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State Dep't relents, releases list of 53 now-freed Cuban prisoners


The State Department changed its position on Monday and gave Congress a list of 53 former prisoners held in Cuba that have now been released, according to U.S. and Cuban government officials.

State also said it sent the list of prisoners (see below) to several members of the House and Senate knowing full well those names would get out to the public, and said it is "happy" for the names to be out.

The State Department, led by Secretary John Kerry, changed its mind Monday and released a list of 53 Cuban prisoners.
Image: AP Photo/Rick Wilking, Pool

State's decision is a complete reversal from just last week, when State spokeswoman Jen Psaki said she didn't think the list would ever come out. "We're not going to outline who those individuals were," Psaki said.

Psaki also said the U.S. didn't want to release the names because it would put "targets" on the backs of those prisoners, although she didn't elaborate further.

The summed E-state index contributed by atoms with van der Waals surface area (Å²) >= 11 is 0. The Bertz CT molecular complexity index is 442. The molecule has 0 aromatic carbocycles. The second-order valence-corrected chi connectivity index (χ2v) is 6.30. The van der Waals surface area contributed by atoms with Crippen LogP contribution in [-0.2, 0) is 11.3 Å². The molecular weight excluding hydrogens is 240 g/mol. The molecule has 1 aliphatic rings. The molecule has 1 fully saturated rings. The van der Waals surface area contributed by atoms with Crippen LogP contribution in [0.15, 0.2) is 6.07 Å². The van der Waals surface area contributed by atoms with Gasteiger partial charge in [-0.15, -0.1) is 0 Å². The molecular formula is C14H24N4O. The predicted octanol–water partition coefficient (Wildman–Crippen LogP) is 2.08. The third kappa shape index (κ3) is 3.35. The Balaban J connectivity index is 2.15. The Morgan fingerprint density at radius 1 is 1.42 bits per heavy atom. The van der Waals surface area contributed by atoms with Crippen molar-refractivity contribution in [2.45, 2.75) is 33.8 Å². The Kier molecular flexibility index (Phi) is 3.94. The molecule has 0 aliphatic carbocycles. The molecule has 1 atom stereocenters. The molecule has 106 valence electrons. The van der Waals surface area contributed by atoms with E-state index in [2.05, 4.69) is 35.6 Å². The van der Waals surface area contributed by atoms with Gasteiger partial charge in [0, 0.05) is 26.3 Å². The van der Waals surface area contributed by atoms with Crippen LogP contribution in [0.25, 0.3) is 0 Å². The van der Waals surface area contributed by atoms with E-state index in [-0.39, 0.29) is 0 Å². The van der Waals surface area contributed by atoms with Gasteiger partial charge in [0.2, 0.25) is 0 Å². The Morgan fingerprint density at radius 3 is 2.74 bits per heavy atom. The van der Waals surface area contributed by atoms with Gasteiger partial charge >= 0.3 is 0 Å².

But that position led to a week of criticism among members of Congress, who said the public has no way of knowing whether Cuba lives up to its commitment unless it has the names of the prisoners. That argument was bolstered by several reports saying Cuba was arresting other political dissidents even as they were reportedly releasing others.

On Monday, State seemed to have no reservations any more about painting targets on the backs of the prisoners, and said the list had been sent up to Congress.

"It's been delivered to the Hill, to a number of folks on both the Senate and the House side, both Democrats and Republican leadership, and chairs and rankings of our key committees," said spokeswoman Marie Harf.

"We fully support it being out there," she said. "We fully expect it will be in the public domain."

Last week, State said the release of prisoners was not part of the broad agreement announced in December that could expand diplomatic ties between the two countries. That announcement raised the question of whether the U.S. had any real leverage over Cuba in getting them released.

The decision to free the prisoners seemed to erased those fears, although some say it's not at all clear that Cuba won't at some point re-arrest some of the 53. Rep. Ileana Ros-Lehtinen (R-Fla.) added that Cuba continues to arrest others even though it freed this one group.

"During the secret negotiations between President Obama and Raul Castro, an unprecedented number of Cubans were detained and arrested," she said. "Instead of celebrating half-measures, we must remain focused on human rights for the more than 11 million Cubans who live under this tyrannical regime."

Below is the list members of Congress received from State:

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